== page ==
The facilities condition audit is a proven method for gaining accurate baseline information. Audits can be performed in various levels of detail and are conducted by in-house staff, independent-third parities, or a combination of both.
To define targets and create benchmarks, a common industry standard is used - the Facility Condition Index (FCI). The FCI is the repair cost over the replacement cost of the building. As a description of the building, FCI transcends the traditionally used descriptions of "good" and "poor" and provides a quantitative benchmark. A building with an estimated replacement value of $25 million with an FCI of 0.1 would mean that $2.5 million is needed to repair the building. This now becomes a defensible figure that lends more credibility to budget requests and provides a better understanding of the building's condition. The FCI can also be rolled up to any grouping of facilities within an organization, allowing for quantitative and qualitative comparisons.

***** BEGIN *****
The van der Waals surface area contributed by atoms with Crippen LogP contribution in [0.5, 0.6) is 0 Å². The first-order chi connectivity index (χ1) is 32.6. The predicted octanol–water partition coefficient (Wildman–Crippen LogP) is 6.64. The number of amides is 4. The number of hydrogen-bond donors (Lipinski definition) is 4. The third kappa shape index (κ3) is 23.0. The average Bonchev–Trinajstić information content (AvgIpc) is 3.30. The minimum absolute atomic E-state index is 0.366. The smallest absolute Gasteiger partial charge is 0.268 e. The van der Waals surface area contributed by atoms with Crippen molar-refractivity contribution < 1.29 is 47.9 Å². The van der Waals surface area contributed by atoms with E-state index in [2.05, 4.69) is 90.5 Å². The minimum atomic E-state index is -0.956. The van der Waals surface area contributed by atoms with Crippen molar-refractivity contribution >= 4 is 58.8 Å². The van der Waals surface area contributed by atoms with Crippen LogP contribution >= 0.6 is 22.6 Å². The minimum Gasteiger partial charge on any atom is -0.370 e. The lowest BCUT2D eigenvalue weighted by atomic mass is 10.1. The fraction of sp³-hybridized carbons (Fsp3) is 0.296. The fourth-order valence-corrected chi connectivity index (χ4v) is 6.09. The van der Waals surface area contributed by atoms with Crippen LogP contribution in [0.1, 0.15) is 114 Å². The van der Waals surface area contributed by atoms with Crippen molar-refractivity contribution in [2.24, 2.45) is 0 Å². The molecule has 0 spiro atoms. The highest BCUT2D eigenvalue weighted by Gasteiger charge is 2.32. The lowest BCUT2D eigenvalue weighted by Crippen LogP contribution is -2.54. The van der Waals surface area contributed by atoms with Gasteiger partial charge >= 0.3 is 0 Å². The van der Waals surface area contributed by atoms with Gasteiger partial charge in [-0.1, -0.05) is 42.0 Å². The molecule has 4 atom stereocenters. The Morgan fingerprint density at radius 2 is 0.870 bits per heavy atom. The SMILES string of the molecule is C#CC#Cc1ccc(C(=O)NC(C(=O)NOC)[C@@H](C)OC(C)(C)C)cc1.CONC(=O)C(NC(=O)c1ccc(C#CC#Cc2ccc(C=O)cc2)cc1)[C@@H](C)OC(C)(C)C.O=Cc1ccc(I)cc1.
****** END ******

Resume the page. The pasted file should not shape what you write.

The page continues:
Automated Decision Support Tools
A technology-based decision support tool can be a powerful aid in the construction-versus-renovation decision-making process. Using the methodology, a building slated for demolition might be deemed worthy of renovation after a thorough condition analysis - saving a university potentially millions of dollars while ensuring facility quality.
In this approach, the Internet is utilized as an integral part of the system's widespread gathering and distribution of facilities data across complex, multi-site, and multi-structure university systems. For example, remote sites can input requirements and view progress versus tactical and strategic goals in a cooperative environment.